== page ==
If a child turns to her parents and asks why the sun shines, the knee-jerk response might be to tell her that it shines to give us light or to help the plants grow. Hidden in this response, however, is an assumption of purpose or design. It assumes that the sun was put there for a reason, and that its light serves an intentional purpose – not that the benefits of its light are a coincidental side-effect of a natural process.
A more analytical response might be that the sun shines because of a process of nuclear fusion which produces protons and light waves so intense that they reach earth in great enough quantities to be seen. Of course this response explains “how” the sun shines, but not “why.” The fact that children seem hard-wired to ask “why” questions, and that people of all stripes seem hard-wired to assign purpose and design to things in the natural world is telling.
Conventional atheist wisdom says that “we are all born atheists” – that is, no person is born believing in God. Protestant reformer John Calvin, on the other hand, argued that all people have a “sensus divinitatis,” that is, an inherent sense of God. Later Christian theologian Alvin Plantinga argued that belief in God is “properly basic,” that is to say, that believing that there is a God is as fundamental as the belief that one exists or that the world outside is real – things that everyone is born believing.
This concept of sensus divinitatis – once firmly in the realm of crackpot theologians and Christian Fundamentalists – is being lent support by an unlikely source: scientific research.
Studies are increasingly beginning to show that belief in God – or some general aspect of theism – may be woven into the very essence of human assumptions right from birth, and remain a lingering instinct, even for atheists.
In her 2004 article, titled “Are Children ‘Intuitive Theists’,” Psychologist Deborah Kelemen draws together a broad spectrum of research which suggests that from their very infancy, children hold the assumption that the world around them was created, exists for a purpose, and that things in the natural world have intentional design. Says Kelemen:
“…although children are not entirely indiscriminate, they do indeed evidence a general bias to treat objects and behaviors as existing for a purpose (Kelemen, 1999b, 1999c, 2003; but see Keil, 1992) and are also broadly inclined to view natural phenomena as intentionally created, albeit by a nonhuman agent (Evans, 2000b, 2001; Gelman & Kremer, 1991).”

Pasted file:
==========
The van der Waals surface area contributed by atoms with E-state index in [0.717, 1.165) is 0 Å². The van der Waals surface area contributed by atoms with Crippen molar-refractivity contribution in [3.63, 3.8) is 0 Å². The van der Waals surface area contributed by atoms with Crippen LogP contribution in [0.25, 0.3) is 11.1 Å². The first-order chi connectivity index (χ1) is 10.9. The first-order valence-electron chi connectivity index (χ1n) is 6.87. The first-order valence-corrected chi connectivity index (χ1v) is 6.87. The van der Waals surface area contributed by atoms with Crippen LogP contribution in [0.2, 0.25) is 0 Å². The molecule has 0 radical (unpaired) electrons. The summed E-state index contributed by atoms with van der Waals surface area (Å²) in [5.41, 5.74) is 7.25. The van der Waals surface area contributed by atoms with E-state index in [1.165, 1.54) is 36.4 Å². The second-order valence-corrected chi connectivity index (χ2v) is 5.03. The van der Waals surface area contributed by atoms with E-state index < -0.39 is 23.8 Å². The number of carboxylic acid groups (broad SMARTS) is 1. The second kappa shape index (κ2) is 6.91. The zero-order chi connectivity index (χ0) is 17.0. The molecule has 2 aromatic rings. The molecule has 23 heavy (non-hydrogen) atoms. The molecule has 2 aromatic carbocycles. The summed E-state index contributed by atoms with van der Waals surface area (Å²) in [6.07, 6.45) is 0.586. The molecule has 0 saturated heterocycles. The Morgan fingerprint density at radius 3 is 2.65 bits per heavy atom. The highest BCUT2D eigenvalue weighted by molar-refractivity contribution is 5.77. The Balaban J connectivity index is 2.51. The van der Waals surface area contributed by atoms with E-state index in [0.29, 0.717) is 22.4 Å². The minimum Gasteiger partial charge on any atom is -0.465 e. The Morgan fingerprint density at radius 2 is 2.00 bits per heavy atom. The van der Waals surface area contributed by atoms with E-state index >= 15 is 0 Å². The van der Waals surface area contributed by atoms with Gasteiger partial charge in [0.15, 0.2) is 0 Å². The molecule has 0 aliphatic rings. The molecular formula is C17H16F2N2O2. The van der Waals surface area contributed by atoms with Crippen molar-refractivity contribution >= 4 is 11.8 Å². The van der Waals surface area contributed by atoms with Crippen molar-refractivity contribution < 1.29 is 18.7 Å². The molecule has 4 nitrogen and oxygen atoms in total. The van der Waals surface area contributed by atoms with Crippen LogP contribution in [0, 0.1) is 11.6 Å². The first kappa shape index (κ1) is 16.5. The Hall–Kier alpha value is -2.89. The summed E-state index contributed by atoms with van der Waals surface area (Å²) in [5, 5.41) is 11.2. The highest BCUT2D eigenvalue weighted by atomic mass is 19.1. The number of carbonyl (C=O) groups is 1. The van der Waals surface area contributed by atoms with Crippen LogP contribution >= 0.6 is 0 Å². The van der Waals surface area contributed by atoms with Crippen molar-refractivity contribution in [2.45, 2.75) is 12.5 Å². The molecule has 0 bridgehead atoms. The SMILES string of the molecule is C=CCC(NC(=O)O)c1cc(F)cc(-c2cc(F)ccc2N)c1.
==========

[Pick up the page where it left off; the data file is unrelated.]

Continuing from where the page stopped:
In a 2011 study from Oxford, titled “Humans ‘predisposed’ to believe in gods and the afterlife,” it was found that across a wide variety of cultures, people are not only instinctively prone to a belief in gods, but also in a dualistic nature – that humans are both physical and non-physical in nature.
“The researchers point out that the project was not setting out to prove the existence of god or otherwise, but sought to find out whether concepts such as gods and an afterlife appear to be entirely taught or basic expressions of human nature.”
The study found that, no matter the culture, human instincts tended to be the same when it came to concepts of God and the afterlife. Like Kelemen’s research, this study looked at the fundamental assumptions of young children:
“Children were asked whether their mother would know the contents of a box in which she could not see. Children aged three believed that their mother and God would always know the contents, but by the age of four, children start to understand that their mothers are not all-seeing and all knowing. However, children may continue to believe in all-seeing, all-knowing supernatural agents, such as a god or gods.”
Adults were also examined to see what kinds of instinctual beliefs they might maintain:
“Experiments involving adults… suggest that people across many different cultures instinctively believe that some part of their mind, soul or spirit lives on after-death.”
This research has extended, believe it or not, to atheist sections of the population, as well. In a 2011 study titled “Anger toward God: Social-cognitive predictors, prevalence, and links with adjustment to bereavement and cancer,” self-professed atheists were prompted with images and words related to God. In a statistically significant number of those tested, these images and words triggered feelings of anger. Anger not toward religion or the religious, but toward God.
Moreover, studies have suggested that even scientists and the highly rational, if forced to answer “why” questions quickly, will tend to give answers which suggest intentionality and design in nature, rather than mechanical processes.
“…it’s odd that the word ‘Atheist’ even exists! I don’t play golf. Is there a word for ‘non-golf-players?’ Do non-golf-players gather and strategize? Do non-skiers have a word? And come together, and talk about the fact that they don’t ski? I can’t do that. I can’t gather ‘round and talk about why everyone in the room doesn’t believe in God.”
However, this research may suggest why the term “atheist” is necessary. According to the project Co-Director Professor Roger Trigg,
“This project suggests that religion is not just something for a peculiar few to do on Sundays instead of playing golf. We have gathered a body of evidence that suggests that religion is a common fact of human nature across different societies. This suggests that attempts to suppress religion are likely to be short-lived as human thought seems to be rooted to religious concepts, such as the existence of supernatural agents or gods, and the possibility of an afterlife or pre-life.”